Wednesday, March 9, 2011

Eyre-athon: Jane Eyre (1944)

Since I finally finished Jane Eyre in preparation for the new Fassbender-iffic adaptation that is coming out this upcoming Friday I felt that now would be a good time as any to discover the adaptations that have come along thus far.  Much like Wuthering Heights, I find that adaptations of Jane Eyre tend to be near-complete misfires.  I'm hoping that revisiting some of these after many years--and discovering some for the first time--will change my perception of them.

First up...
Jane Eyre (dir. Robert Stevenson, 1944)

Orson Welles makes a terrible Rochester.  I'm a lover of Welles as both an actor and director, but I find his Rochester to be too cruel to Jane and too petulant to be seen as a love interest of any woman.  Nevermind that he's expected to entice the audience as well so that we see him as the natural match to mousy Jane.  yes Rochester is supposed to be cold.  Yes he's supposed to be temperamental and difficult.  Yes he's supposed to not have a genuine interest in Jane at first.  But there needs to be glimmers of real humanity in him, and there is rarely a slice of it.  Joan Fontaine is perfectly fine as Jane Eyre but she's a tad too old for the part and it's quite noticeable.  I do wish that she hadn't played Jane's timidity so strongly and had focused on her strength of character.  When she's at Thornfield by 20 minutes in it doesn't really give the child actors a chance to establish real characters. The fatal flaw of this film is that problem: haste.
Jane (Joan Fontaine) and Rochester (Orson Welles)
This film is all of 98 minutes long, and it flies by all too fast.  Whilst normally I'd compliment a film on getting its story in such a short time-frame, it's hard with a story that needs so much setting-up to be so rushed.  On top of the time at Gateshead and Lowood being very short there never is a good connection between Jane and Rochester made.  It always feels forced and like it's being shoe-horned in to a character study of a governess.  That's really what the novel is about, but this film wants so desperately to be a romance between its leads.  For all its romantic yearnings it never spends the time building the relationship that needs to be built. A fantastic Elizabeth Taylor as Helen Burns is quickly lobbed off, and St. John and his story arc is amputated.  These are all things I didn't necessarily need, but the filmmakers don't take all the freedom they have after chopping off these things and then spending it on developing the relationships and dynamic.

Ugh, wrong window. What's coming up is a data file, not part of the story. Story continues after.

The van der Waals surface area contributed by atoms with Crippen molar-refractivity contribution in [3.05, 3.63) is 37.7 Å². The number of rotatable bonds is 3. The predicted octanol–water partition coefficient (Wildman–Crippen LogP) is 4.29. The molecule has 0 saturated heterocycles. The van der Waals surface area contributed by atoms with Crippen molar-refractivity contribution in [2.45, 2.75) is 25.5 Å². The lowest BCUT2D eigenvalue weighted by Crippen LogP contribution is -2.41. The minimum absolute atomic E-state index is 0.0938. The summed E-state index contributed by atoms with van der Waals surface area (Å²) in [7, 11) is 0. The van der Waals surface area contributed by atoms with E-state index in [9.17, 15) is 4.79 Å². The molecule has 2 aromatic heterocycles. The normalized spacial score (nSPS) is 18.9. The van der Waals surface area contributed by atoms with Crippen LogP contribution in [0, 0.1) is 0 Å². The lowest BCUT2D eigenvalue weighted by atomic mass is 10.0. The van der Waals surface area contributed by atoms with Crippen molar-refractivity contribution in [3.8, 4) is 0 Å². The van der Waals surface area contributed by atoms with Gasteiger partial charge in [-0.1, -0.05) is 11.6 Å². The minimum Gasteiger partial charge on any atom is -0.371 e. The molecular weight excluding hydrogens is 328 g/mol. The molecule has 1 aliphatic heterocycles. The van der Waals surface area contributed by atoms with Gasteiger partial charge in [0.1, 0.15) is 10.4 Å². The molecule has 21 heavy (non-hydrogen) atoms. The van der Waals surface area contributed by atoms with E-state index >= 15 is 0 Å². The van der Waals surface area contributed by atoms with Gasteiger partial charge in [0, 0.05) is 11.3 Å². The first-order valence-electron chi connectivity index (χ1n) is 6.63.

Helen Burns and a young Jane
The one thing that I fully enjoyed about the film was Margaret O'Brien as Adele Varens.  Not only is her French accent near-perfect and adorable, she plays the character with such conviction and childlike enthusiasm so as to leap off the screen.  For a child actor to create a full-blooded character in the less time that her adult stars can't create their own?  That is a major feat.  O'Brien is also quite amazing in Meet Me in St. Louis and Little Women, even earning an honorary Oscar for her abilities as a child-actor.  Kudos, Margaret, KUDOS!  She's so great.  And so fabulous in her pink ballet costume.  I died.

Grade: C (Feels a tad harsh but it misfires on so many levels.)


  1. I quite enjoyed Orson Welles as Rochester, but the whole film is so incredibly melodramatic, and Joan Fontaine's Jane doesn't seem to quite have the fighting spirit she should have.

  2. Yeah, I thought Fontaine's Jane was far too passive, and arguably the most interesting quality about Jane is her convictions and willingness to stand up for herself, and that is completely lost. Especially since Welles Rochester is so brutish! It's like the wolf devouring the lamb! Creepy.

  3. Oh yeah, very much so. But I still "definitely would", if you know what I mean. *giggle*

  4. Haha, I would too Traxy, I would too. For a man that Hollywood deemed unattractive he is quite alluring in this film! Hot.